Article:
Blackheath’s Eva Trcka is the Mountains first “Shebah” driver – a ride share program exclusively for women and children.
“We’re not a general taxi service, there was a particular need,” she said of the female-only ride sharing service, which launched in the Upper Mountains this month.
Shebah drives women and primary school-aged children. Children under 12, can be taken to after school commitments without a parent; and boys aged 12 to 18 can be driven if accompanied by a female guardian.
“I can take kids to their appointments if a parent needs to work. When we talk to women about the idea, they love it,” Ms Trcka said.
The mother of two had her first customers last week and is now hoping to spread the word to encourage women, young and old, to “get the app and enjoy safe travel or become a driver yourself”.
Passenger, Carolyn Van Langenberg, said she “just wanted to try it out … I thought friends that come up from Sydney might prefer to use Eva’s service”.
The service was founded this year in Melbourne on International Women’s Day by former journalist Georgina McEncroe and operates in all capital cities around Australia. It promises women safe transportation without harassment. The app became the most popular download in the app store within 24 hours.
Ms Trcka, an ex business analyst from Sydney, said it was a good work option for women who had a car and wanted flexible hours; women, like herself, who had relocated to the Mountains but didn’t have enough full-time work.
Each Shebah driver has pamphlets on board for those who may reveal they had been assaulted and need access to a 24-hour support service.
And for those who say it discriminates, Ms McEncroe told media after the launch, that “it does” but added “no man will be less safe and no man’s day will be disturbed ... if you can tell me how Shebah makes men less safe I will shut down the app tomorrow”.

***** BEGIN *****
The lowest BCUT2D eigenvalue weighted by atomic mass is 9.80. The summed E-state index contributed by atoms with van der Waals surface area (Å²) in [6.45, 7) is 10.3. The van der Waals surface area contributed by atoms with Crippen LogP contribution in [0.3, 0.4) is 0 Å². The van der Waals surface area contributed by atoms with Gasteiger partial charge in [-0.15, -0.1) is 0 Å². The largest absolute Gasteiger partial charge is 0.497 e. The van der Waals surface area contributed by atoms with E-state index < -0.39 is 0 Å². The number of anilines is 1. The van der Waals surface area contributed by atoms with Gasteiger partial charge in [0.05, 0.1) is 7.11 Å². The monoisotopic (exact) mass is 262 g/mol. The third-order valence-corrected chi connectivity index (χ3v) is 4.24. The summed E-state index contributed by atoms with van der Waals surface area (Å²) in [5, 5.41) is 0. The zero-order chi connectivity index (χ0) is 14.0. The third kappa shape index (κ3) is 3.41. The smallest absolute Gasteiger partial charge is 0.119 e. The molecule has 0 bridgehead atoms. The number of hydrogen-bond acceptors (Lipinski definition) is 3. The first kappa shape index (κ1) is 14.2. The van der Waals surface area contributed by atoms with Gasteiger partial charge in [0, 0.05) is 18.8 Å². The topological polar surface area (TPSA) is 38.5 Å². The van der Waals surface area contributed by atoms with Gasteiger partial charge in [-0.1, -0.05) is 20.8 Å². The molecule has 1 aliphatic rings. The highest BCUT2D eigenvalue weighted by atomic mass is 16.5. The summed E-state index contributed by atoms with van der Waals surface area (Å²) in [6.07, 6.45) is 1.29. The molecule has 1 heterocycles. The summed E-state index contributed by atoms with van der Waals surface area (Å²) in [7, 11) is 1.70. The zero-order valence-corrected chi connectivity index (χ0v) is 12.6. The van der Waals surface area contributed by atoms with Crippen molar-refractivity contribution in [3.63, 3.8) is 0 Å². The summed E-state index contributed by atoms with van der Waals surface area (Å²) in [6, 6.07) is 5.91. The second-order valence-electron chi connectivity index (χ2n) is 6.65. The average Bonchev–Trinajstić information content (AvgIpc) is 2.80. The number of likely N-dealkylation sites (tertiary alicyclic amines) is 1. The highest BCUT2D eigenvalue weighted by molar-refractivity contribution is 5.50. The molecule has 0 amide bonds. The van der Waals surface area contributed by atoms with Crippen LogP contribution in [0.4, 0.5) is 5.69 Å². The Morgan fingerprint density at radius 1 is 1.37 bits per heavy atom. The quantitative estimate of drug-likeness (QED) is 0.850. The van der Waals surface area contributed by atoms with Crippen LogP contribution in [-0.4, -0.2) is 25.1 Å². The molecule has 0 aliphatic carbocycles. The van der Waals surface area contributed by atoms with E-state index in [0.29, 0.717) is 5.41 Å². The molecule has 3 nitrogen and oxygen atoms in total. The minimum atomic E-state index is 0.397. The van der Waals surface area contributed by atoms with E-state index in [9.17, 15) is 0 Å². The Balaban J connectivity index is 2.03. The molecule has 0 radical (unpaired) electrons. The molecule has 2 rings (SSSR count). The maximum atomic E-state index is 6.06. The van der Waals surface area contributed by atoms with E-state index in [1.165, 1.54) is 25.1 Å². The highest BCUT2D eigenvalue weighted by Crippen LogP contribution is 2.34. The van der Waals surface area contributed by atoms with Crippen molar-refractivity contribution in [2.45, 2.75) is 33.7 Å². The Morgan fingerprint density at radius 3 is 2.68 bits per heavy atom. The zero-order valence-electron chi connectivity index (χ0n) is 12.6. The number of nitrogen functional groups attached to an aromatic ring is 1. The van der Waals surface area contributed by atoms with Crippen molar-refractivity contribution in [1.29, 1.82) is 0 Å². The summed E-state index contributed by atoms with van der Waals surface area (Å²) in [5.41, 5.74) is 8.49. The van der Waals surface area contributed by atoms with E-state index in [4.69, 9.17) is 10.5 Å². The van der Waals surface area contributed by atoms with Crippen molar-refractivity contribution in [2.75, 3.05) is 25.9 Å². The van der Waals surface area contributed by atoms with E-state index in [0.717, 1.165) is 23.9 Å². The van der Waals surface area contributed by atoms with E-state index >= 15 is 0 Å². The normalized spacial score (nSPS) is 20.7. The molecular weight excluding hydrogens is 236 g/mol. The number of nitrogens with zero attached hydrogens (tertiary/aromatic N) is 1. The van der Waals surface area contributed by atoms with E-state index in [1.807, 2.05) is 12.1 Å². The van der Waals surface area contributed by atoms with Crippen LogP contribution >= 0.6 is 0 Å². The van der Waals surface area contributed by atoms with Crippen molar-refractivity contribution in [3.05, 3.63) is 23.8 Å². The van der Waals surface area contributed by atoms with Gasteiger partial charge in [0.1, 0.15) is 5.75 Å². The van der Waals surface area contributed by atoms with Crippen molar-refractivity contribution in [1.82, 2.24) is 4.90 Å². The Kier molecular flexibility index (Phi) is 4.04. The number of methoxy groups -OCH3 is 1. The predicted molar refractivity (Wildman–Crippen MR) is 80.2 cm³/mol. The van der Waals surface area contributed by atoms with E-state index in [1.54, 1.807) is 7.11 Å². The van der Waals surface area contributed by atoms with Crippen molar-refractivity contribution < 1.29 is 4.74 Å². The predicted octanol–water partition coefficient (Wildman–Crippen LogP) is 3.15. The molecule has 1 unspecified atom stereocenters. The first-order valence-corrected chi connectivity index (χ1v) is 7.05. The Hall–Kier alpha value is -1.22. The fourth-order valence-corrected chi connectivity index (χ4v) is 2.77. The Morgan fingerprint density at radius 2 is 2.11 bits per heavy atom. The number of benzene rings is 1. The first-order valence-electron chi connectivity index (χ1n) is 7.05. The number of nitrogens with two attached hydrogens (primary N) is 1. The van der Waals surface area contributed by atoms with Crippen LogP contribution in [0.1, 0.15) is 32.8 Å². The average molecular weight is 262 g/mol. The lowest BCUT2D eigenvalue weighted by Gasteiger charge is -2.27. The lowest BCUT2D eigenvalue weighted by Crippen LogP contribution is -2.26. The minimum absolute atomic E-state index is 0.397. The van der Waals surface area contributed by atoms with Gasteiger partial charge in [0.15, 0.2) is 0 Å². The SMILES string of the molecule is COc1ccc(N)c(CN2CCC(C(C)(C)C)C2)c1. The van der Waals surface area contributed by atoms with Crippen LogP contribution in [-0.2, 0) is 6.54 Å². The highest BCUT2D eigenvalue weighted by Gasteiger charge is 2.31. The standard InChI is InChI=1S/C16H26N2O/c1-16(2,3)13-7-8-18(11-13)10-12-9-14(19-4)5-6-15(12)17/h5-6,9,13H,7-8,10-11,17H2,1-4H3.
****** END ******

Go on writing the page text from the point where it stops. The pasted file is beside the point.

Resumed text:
Ms McEncroe confirmed to the Gazette she had been given special exemption from the Attorney General's department to only transport women.
The founder created the app because her daughter had started going out at night and she and her friends preferred walking to getting into a car with a man they didn’t know.
“If we accept that one in five women have been assaulted, their experience matters, it [this service] might affect the way she interacts with the world,” Ms McEncroe said.
The Guardian reports that female-only taxi and ride sharing services have launched in the UK, the US, New Zealand, Canada, Egypt, Pakistan and Oman and the Shebah app has been downloaded more than 12,000 times with 1,400 women starting the process to register as drivers.
The name comes from the Queen of Shebah who travelled to challenge the wisdom of King Solomon. Some texts say she had his child and ruled Shebah as a single mother, Ms McEncroe added.
Only four per cent of Australian taxi drivers and ten per cent of Uber drivers are women.
Ms Trcka is looking for more Mountains drivers. Go to firstname.lastname@example.org to find out more.